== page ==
"EAST .V. WEST."I
"EAST V. WEST." I SCHOOLBOY SOCCER TRIAL I MATCH. HALF-TIME SCORE E.AST -1 goal. WEST—Nil. FINAL SCORE: WEST.-l goal. ELIST-1 goal.
HOW THE OTHERS FARED.
HOW THE OTHERS FARED. RESULTS OF REMAINING CUP I GAMES. Manchester City 2; Tottenham Hotspur 1. Liverpool 2; Gillingham 0. Birmingham 1; Huddersfleld Town 0. Bolton Wanderers 4; Swindon Town 2. Burnley 3; Derby County 2. IVolverha-mpton W. 1; Sheffield Wed. 1. Sund«jxland 2; Plymouth Argyle 1. West Ham United 2; Crystal Palaoe 0. Exeter Oity 1; Aston Villa Z. Blackburn Rovers 2; Bury 0. Millwall Athletic 1; Bradford City 0. Glossop 0; Preston North Etnd 1. Brighton and Hove 3; Clapton Orient 1. Hheifield United 3; Bradford 1. I-æds Oity 0; West Bromwich 2.
NEATH SERVANT'S DEATH.
NEATH SERVANT'S DEATH. EMPLOYER'S DISTRESSING I DISCOVERY. RESULT OF POSTMORTEM I EXAMINATION. Coroner Outhbertson held an inquiry at Neath on Friday into the ei:rm-unista -aces con- nected with the deaiih of Olive Brinkwarth, aged 22, domestic sorvant in the eanploy oi Mr. W. II. Saeliai-d Raes, estate augient and auctioneer, 10, Cadaxton-road, Neath. The young woman was found dead in bad by Mir. Rees late on WIOOny night. Lottie Williams said the deceased, her .sister, haod been in service several years. Witness expected her to come to OruLLwyn last Wednesday ntorniinig, and sent to the train to meet her. John Henry Davies, 17, Windsor-road, called at Mr. house at 10.30 on Wed- nesday morning. He was soliciting orders, and saw Olive Brdnkwotrtth, who answered him from the top etorey window (Which she opened) at tale back of the house. She toilid him that nothing was required that day. Wm. H. Sheliard Rees toM the coroner deceased had been in his aearvice for aibout a year and nine months. He, Lrs. Rees, and their daughter left the hotuse at 9.30 on Wednesday morning. At that time he be- lieved deceased was in the kitchen. She HAD BEEN GIVEN THE DAY OFF. i Mrs. Rees and her diaugjiter returned at I noon, and witness just after one o'clock. The dooins were locked, and they naturally comduded that Olive had gone away for the day as had been intended. In tha morning the girl seemed very bright and quite well. After lundh they went out again, returning in the eveminig. At 11.15 p.m. there was no sign of tihe girl, and witness visited the servant's bedroom and saiw deceased lying there in night att-ire. Obe appeared to be quite dead. Witness immooiatcly tele- phoned for a doctor. Dr. Llew. Lewis said that the girl had been dead prohaibl-v six or seven houns when lie saw the body on W'cdfn.es<!a.y nigih/t. He made a POST-MORTEM EXAMINATION. I He found tihait there was an iraternai ulaer, and death was ditie to shook caused by its rupture eeting up acute peritonitis. The jury returned a verdict accordingly.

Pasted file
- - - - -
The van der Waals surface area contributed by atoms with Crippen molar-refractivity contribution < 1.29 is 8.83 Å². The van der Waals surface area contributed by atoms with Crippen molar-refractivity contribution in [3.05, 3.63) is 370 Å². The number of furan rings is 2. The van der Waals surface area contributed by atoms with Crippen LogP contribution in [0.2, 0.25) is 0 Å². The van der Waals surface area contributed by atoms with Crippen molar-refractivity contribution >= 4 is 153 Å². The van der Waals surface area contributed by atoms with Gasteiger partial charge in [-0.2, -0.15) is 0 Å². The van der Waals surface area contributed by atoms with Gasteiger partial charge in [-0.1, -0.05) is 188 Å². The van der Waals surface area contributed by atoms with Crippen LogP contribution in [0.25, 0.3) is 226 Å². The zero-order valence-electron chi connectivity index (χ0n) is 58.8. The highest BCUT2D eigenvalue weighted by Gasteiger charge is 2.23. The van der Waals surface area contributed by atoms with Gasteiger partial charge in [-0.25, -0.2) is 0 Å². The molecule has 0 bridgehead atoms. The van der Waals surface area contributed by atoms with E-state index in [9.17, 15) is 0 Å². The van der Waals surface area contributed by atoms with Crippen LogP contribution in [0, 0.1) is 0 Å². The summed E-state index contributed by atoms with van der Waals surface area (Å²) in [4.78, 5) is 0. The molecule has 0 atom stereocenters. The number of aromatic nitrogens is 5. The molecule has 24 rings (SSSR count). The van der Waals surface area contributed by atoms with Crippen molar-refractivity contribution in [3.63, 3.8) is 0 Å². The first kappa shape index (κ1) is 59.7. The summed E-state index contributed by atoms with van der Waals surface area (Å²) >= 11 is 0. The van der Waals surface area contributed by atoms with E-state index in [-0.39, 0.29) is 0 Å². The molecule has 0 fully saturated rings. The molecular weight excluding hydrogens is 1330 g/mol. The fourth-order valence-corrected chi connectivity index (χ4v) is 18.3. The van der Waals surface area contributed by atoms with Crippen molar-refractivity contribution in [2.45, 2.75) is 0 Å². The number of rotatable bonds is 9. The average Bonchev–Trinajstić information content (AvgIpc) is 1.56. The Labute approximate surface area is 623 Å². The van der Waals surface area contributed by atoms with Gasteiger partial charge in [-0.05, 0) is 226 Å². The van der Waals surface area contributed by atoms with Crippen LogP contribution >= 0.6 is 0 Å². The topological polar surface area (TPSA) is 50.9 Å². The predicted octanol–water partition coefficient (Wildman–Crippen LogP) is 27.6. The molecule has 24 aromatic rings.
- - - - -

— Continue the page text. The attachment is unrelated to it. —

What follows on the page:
MR. TRUEMAN'S LATEST.I
MR. TRUEMAN'S LATEST. I EFFORT TO GET ASSAULT I SUMMONS. KING'S BENCH REFUSES I MANDAMUS. On Friday afternoon in a King's Bench Divisional Court, before Jmsitioes Ridley and Bankee, Mx. C. Ilodsou mnyed on -be- half off Mr. C. R. Truenian, of Lou don-road, Neath, for a mandamus against two magis- trates sitting at Neath to compel them to hear and determine an application by Mr. Trueman for a summons to issue against another person for assault. The, ma gistrates refused to grant the sum- mons, and counsel contended that in com- ing to that decision the justices did not exercise their discretion in a judicial man- nor. I The Court refused the application. Mr. Truenian in an affidavit states that for some years he had lived in Neath, and wae in a considerable way of business in the town. He was well acquainted with Richards and alleged that Richards and Trick, the Mayor, carried on a money lend- ing business. He had called on Ridhardfi at his shop on January 3. Later he met Richairds in the Llewellyn Hotel at Neath, wihm Richards thrust HIS FIST IN HIS FACE, i and then sitrudk him in the face. The fol- lowing day a Mr. Thomas said Richa-rda ww willing to ent"'T into recognisances to keep the peace. Mr. Tntoman ultimately aip- plied to the Mayor, Mir. Trick, and Mr. Phillips, for a summons, for assault. The Zvlaycxr, he alleged, scid: Having regard to your character I will not belieive a word I vou mv. wf-. wall not BIND A RESPECTABLE MAN like Mr. FLiohafrrm orver to keep the peace. Mr. T.rueina.r. said he could call witness as i to the aissauit, but the bench refused to graint a summons. Continuing, oounsel said Mr. IVick had prosecuted the applicant for libel, and he had been sentenced to twelve months' imprisonmeooifc and to be of good behawiour for twelve months. In his plea Off j notification lie had attacked the money lending business of Track and Richards. Oomnsie] contend e d that, the Miayor d'id not consider the aipplioation on itA merits and that he did not give consideration to the rnia/ttor w'hicih he should have done, neither drid the Mayor consult wit4h his colleague. Mr. Justice Ridley It is iai tihe discretion of the magistrates to re-filpe the feuimmons. Mr. Justice Banker: Why did yon go fA the court when the Mayor wag sitting? MLr. Dodson said they sent as soon as possible after the en-ent. The Court refused the application.